Posts Tagged ‘number of cars’

The number of cars in Great Britain has hit yet another record high. In the year to the end of Q3 2013 there were 29,206,000 cars licensed with the DVLA, up from 29,080,000 three months earlier.

The total number of licensed vehicles also rose to a new record – 35,210,000 – according to the figures released by the DfT.

Alongside this data the government also gave its provisional estimate for the total traffic seen on the roads in Britain in 2013. At 306.4 billion miles this was up from the 302.6 billion seen in 2012, but still short of the all time peak of 314.1 billion miles seen in pre-recession 2007.

Read Full Post »

So here we go again. Another set of licensing statistics from the DVLA and another record in terms of the number of vehicles: in fact there are at least two records.

For the first time ever there are 35 million vehicles – of all types – on the road, and amongst that total there are 29 million cars, another milestone.

According to the DfT’s figures:

“… a total of 1,139 new ultra-low emission vehicles was registered for the first time (in the UK), exceeding 1,000 vehicles for the first time. Of these, 980 were cars or quadricycles, up from 728 in quarter 2 2012. Average CO2 emissions from new cars fell from 129.7 g/km in quarter 1 2013 to 128.8 g/km in quarter 2 2013.”

We have speculated before on why this growth in car ownership might be taking place, but over recent years all these factors are likelyt o have played their part:

  • A rising population
  • More women in employment, hence needing their own transport to access the workplace
  • A record number of people in employment (as was confirmed just this week)
  • More people living on their own
  • The longterm change in land use which has seen the facilities we need – work, education, shops, healthcare – increasingly removed from the ‘end of the street’ to out of town locations or to larger but fewer sites.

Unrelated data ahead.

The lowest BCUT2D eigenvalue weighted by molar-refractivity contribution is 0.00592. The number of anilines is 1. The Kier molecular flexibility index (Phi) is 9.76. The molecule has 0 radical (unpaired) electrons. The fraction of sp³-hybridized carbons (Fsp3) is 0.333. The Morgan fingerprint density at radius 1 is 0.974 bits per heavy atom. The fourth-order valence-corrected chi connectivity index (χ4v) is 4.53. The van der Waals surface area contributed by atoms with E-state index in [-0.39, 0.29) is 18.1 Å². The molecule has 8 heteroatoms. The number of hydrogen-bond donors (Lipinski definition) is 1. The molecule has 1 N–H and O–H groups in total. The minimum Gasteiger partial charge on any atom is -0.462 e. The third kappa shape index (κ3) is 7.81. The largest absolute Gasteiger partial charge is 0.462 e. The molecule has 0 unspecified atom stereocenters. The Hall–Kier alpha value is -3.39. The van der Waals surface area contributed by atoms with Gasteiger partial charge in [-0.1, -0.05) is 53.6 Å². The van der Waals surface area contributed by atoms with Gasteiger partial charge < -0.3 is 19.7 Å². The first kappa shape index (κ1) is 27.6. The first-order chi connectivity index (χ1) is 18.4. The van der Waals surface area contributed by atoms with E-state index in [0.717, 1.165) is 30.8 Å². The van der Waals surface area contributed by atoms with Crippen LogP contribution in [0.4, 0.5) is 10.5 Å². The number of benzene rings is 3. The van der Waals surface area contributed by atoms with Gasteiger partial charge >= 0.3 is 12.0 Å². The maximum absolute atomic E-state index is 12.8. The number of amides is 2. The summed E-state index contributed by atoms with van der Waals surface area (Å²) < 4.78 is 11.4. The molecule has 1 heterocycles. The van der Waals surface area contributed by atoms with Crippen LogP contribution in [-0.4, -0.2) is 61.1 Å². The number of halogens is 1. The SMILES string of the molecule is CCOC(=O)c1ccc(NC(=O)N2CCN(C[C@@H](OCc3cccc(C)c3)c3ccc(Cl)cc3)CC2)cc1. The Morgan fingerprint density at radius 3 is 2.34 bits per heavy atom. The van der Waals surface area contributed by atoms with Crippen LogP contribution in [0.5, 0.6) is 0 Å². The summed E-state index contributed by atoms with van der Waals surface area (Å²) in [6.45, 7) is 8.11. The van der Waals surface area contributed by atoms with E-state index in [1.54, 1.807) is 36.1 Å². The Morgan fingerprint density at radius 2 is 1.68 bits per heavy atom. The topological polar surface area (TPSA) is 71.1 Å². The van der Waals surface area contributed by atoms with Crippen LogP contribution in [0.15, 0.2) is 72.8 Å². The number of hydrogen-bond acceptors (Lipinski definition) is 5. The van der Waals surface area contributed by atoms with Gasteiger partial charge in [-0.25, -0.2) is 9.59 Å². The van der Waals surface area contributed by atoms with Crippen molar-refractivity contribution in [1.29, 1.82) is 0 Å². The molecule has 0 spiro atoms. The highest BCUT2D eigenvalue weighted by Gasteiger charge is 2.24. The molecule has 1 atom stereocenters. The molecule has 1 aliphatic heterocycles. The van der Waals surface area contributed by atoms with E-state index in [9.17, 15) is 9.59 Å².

Of course, ownership is one thing but car use is another. But research for the Foundation at the end of last year showed that prior to the recession overall mileage in all regions of the country, except London, was going up and that:

“There has been a pattern of continuing growth in non-company car use outside London for those aged 30 and over; for this group, representing around 70% of the British population, there has been no ‘peak car’ effect.”

It would seem to be a brave person who betted against the current upward trend in licensing figures continuing.

Read Full Post »

The latest (published yesterday) DVLA figures for licensed vehicles make very interesting reading. They show that the number of vehicles on Britain’s roads has reached yet another all-time high. In fact the number of licensed vehicles has increased in every year since World War II except 1991.

The DVLA points out that the rise of the ‘female registered keeper’ has increased by more than two-thirds since 1994. This would tally with the RAC Foundation’s On the Move report published in December which highlighted the increasing number of women drivers and the growing mileage done by women, products of more females in the workplace and the trend for marrying later and having children at a later age.

It also reveals that the number of buses and coaches has fallen steadily over recent years and there are now 7% fewer than at the peak in 2008.

Another illuminating detail is the amount of used vehicles which change hands each year or in the language of the DVLA see a “transfer of keepership”. Clearly the assumption must be that the majority of these are second-hand car sales.